This is actually my first written and stamped card from Ethiopia! Awesome! Thank you Hayat ❤
The coffee ceremony is the traditional serving of coffee, usually after a big meal. It often involves the use of a jebena (ጀበና), a clay coffee pot in which the coffee is boiled. The preparer roasts the coffee beans right in front of guests, then walks around wafting the smoke throughout the room so participants may sample the scent of coffee. Then the preparer grinds the coffee beans in a traditional tool called amokecha. The coffee is put into the jebena, boiled with water, and then served with small cups called si’ni. Coffee is usually served with sugar, but is also served with salt in many parts of Ethiopia. In some parts of the country, niter kibbeh is added instead of sugar or salt.
Did you know?
There are over 80 different languages spoken in Ethiopia. The most widely spoken of these are Oromo and Amharic. Luckily for foreign travellers, English and Arabic are also widely spoken.
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Here goes another card I got from Daniel from Hungary. Its an ethiopian card!!! Thank you 🙂
Axum is a city and separate woreda in northern Ethiopia that was the original capital of the kingdom of Axum. It has a population of 56,500 (2010). Axum was a naval and trading power that ruled the region from about 400 BC into the 10th century. The kingdom was also arbitrarily identified as Abyssinia, Ethiopia, and India in medieval writings. In 1980 UNESCO added Aksum’s archaeological sites to its list of World Heritage Sites due to their historical value.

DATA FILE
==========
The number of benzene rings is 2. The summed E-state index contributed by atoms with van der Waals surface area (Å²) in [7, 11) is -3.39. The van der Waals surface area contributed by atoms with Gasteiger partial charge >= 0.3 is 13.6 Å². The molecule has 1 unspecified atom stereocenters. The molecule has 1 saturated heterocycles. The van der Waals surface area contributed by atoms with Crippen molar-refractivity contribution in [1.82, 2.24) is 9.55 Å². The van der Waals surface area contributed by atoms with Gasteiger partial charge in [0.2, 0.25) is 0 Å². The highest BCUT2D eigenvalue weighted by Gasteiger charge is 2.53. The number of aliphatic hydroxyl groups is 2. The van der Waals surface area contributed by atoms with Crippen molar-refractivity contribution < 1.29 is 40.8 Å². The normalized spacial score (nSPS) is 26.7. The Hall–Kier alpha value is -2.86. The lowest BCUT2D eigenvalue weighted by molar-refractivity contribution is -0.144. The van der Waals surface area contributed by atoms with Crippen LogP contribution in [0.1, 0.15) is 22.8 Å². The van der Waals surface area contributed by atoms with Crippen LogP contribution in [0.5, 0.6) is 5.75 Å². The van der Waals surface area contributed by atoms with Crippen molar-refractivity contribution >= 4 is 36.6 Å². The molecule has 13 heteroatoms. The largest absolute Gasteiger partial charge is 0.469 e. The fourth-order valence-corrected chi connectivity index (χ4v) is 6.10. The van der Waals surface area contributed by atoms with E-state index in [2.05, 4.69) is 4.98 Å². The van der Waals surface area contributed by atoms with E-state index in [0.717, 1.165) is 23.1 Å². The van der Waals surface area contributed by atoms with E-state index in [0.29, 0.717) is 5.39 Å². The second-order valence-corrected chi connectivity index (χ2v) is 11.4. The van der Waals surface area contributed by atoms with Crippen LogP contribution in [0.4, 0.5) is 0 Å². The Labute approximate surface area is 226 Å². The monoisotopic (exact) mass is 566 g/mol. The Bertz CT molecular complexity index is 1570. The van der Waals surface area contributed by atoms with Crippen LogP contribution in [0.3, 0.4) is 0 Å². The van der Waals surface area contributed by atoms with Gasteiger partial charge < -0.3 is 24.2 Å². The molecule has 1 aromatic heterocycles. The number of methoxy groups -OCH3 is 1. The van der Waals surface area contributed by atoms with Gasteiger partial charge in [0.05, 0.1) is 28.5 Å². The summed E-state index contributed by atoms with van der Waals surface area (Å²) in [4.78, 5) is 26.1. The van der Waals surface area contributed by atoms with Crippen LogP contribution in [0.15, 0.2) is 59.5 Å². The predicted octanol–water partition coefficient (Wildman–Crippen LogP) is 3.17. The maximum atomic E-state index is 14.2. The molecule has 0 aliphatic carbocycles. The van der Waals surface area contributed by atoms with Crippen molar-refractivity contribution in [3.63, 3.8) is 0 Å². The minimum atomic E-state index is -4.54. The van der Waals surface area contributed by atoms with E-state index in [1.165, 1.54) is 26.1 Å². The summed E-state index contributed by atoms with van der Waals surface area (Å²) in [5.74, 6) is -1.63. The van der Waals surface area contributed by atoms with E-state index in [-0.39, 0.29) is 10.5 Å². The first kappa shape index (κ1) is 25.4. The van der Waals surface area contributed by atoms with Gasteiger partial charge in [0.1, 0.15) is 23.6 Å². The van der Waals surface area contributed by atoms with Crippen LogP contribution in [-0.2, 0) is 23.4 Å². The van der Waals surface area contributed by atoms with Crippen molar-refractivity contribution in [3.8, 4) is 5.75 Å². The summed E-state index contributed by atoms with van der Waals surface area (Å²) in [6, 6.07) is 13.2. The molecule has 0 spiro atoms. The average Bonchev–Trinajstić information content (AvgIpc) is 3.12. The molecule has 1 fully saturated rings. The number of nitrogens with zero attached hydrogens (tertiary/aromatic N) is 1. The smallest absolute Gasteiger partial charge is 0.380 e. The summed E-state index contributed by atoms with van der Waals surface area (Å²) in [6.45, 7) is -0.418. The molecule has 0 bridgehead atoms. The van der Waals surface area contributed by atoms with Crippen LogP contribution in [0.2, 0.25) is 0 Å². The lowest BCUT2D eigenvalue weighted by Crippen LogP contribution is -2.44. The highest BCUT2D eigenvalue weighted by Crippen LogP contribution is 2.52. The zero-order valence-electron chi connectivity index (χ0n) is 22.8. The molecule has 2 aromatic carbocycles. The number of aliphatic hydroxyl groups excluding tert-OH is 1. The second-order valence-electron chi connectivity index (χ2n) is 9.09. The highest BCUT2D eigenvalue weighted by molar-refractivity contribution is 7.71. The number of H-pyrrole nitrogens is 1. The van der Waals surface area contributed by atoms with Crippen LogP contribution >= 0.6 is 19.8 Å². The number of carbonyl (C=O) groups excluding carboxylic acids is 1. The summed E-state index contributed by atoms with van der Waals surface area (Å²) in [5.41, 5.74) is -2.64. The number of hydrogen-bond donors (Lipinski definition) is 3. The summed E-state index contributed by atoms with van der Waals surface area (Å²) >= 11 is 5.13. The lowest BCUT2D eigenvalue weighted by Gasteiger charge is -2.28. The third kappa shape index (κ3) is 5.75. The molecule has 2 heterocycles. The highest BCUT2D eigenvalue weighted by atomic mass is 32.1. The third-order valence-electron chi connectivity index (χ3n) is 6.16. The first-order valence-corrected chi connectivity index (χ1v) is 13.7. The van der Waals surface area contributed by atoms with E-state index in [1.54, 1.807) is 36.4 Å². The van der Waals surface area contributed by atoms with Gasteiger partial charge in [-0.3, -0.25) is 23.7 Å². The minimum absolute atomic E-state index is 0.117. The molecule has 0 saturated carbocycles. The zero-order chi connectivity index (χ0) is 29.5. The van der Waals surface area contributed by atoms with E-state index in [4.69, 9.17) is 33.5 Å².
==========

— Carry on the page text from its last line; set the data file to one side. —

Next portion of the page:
Located in the Mehakelegnaw Zone of the Tigray Region near the base of the Adwa mountains, Axum has an elevation of 2,131 meters. Axum is surrounded by La’ilay Maychew woreda.
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A wonderful postcard from Ethiopia! Thank you a million times Lawrence!
The Blue Nile Falls is a waterfall on the Blue Nile river in Ethiopia. It is known as Tis Abay in Amharic, meaning “smoking water”. It is situated on the upper course of the river, about 30 km downstream from the town of Bahir Dar and Lake Tana. The falls are considered one of Ethiopia’s best known tourist attractions.
The falls are estimated to be between 37 and 45 metres high, consisting of four streams that originally varied from a trickle in the dry season to over 400 metres wide in the rainy season. Regulation of Lake Tana now reduces the variation somewhat, and since 2003 a hydro-electric station has taken much of the flow out of the falls except during the rainy season. The Blue Nile Falls isolate the ecology of Lake Tana from the ecology of the rest of the Nile, and this isolation has played a role in the evolution of the endemic fauna of the lake.
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